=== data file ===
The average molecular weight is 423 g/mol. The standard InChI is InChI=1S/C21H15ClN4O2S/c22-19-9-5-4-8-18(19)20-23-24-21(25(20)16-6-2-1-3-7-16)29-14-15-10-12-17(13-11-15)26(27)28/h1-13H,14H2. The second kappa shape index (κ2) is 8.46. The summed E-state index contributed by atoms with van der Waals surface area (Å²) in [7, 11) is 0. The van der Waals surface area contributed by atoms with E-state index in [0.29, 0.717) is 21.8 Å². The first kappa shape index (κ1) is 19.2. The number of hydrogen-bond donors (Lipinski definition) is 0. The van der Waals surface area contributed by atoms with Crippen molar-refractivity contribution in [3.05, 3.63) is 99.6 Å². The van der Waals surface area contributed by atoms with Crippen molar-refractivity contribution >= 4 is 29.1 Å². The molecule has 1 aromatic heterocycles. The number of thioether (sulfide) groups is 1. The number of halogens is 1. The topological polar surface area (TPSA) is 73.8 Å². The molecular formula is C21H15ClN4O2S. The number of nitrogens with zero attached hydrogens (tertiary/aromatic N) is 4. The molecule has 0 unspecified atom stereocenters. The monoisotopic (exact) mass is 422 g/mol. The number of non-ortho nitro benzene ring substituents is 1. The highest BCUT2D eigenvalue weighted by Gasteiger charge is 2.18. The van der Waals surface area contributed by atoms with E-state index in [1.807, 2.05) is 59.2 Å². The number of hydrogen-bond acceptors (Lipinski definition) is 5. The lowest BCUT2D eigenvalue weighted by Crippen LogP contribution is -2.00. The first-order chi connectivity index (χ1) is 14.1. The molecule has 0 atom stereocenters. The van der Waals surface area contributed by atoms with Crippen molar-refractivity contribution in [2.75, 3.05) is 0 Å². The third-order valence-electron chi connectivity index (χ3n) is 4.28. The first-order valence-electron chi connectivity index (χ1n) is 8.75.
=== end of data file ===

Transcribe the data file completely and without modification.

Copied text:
The average molecular weight is 423 g/mol. The standard InChI is InChI=1S/C21H15ClN4O2S/c22-19-9-5-4-8-18(19)20-23-24-21(25(20)16-6-2-1-3-7-16)29-14-15-10-12-17(13-11-15)26(27)28/h1-13H,14H2. The second kappa shape index (κ2) is 8.46. The summed E-state index contributed by atoms with van der Waals surface area (Å²) in [7, 11) is 0. The van der Waals surface area contributed by atoms with E-state index in [0.29, 0.717) is 21.8 Å². The first kappa shape index (κ1) is 19.2. The number of hydrogen-bond donors (Lipinski definition) is 0. The van der Waals surface area contributed by atoms with Crippen molar-refractivity contribution in [3.05, 3.63) is 99.6 Å². The van der Waals surface area contributed by atoms with Crippen molar-refractivity contribution >= 4 is 29.1 Å². The molecule has 1 aromatic heterocycles. The number of thioether (sulfide) groups is 1. The number of halogens is 1. The topological polar surface area (TPSA) is 73.8 Å². The molecular formula is C21H15ClN4O2S. The number of nitrogens with zero attached hydrogens (tertiary/aromatic N) is 4. The molecule has 0 unspecified atom stereocenters. The monoisotopic (exact) mass is 422 g/mol. The number of non-ortho nitro benzene ring substituents is 1. The highest BCUT2D eigenvalue weighted by Gasteiger charge is 2.18. The van der Waals surface area contributed by atoms with E-state index in [1.807, 2.05) is 59.2 Å². The number of hydrogen-bond acceptors (Lipinski definition) is 5. The lowest BCUT2D eigenvalue weighted by Crippen LogP contribution is -2.00. The first-order chi connectivity index (χ1) is 14.1. The molecule has 0 atom stereocenters. The van der Waals surface area contributed by atoms with Crippen molar-refractivity contribution in [2.75, 3.05) is 0 Å². The third-order valence-electron chi connectivity index (χ3n) is 4.28. The first-order valence-electron chi connectivity index (χ1n) is 8.75.